So, picture it — a queue of Chinese cargo ships sailing westbound along the entire southern Asian coast. On their flanks, Chinese destroyers guiding and protecting. With the ‘pearls’ providing safe haven along the way.

China would own the seas.


The new global hegemon

Make no mistake — this is a full-on campaign for economic and political dominance.

Hidden behind the thin veil of infrastructure projects lies a Chinese master plan, centuries in the making.

It’s one that could dethrone the West.

And it’s happening now.

Western leaders are fearful. France’s president, Emmanuel Macron, warned that the BRI ‘cannot be the roads of a new hegemony that will make the countries they traverse into vassal states. The ancient silk roads were never purely Chinese…These roads are to be shared and they cannot be one-way.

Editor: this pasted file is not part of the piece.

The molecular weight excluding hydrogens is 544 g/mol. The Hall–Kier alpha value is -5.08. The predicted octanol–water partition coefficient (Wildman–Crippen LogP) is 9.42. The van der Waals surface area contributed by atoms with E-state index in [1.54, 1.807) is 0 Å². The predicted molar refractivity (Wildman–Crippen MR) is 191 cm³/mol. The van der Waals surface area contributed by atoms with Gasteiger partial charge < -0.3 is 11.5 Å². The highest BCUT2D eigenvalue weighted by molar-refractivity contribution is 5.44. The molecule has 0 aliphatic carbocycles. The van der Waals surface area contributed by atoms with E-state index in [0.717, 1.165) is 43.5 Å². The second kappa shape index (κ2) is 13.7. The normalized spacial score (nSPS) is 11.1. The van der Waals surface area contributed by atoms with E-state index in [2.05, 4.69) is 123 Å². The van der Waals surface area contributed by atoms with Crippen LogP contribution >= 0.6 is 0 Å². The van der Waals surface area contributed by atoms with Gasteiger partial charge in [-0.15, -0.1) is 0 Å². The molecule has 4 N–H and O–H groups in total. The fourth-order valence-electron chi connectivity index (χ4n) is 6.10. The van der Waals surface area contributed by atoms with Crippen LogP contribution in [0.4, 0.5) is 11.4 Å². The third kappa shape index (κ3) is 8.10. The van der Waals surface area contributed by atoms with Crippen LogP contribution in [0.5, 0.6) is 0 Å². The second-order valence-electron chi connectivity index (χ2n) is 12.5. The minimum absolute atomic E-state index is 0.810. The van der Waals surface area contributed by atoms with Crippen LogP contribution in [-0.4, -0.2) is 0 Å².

American defence secretary, James Mattis stated that ‘No one nation should put itself into a position of dictating [the BRI].

Joe Kaeser, CEO of Siemens, said, ‘China’s [BRI] will be the new World Trade Organization – whether we like it or not.’

President Xi Jinping was quick to deny:

China will not engage in geopolitical games for selfish ends, nor will it create an exclusive club, nor will it force trade deals on others from above.

But the evidence is there. The Belt. The Road. The String of Pearls. They all point to back to one thing — Beijing.

So, what do we do?

For now, we can only observe and report. The pieces are in place. The campaign is underway.

We’ll keep a careful eye on the development on China’s new Silk Road and report the details to you.

Taylor Kee

Editor, Money Morning New Zealand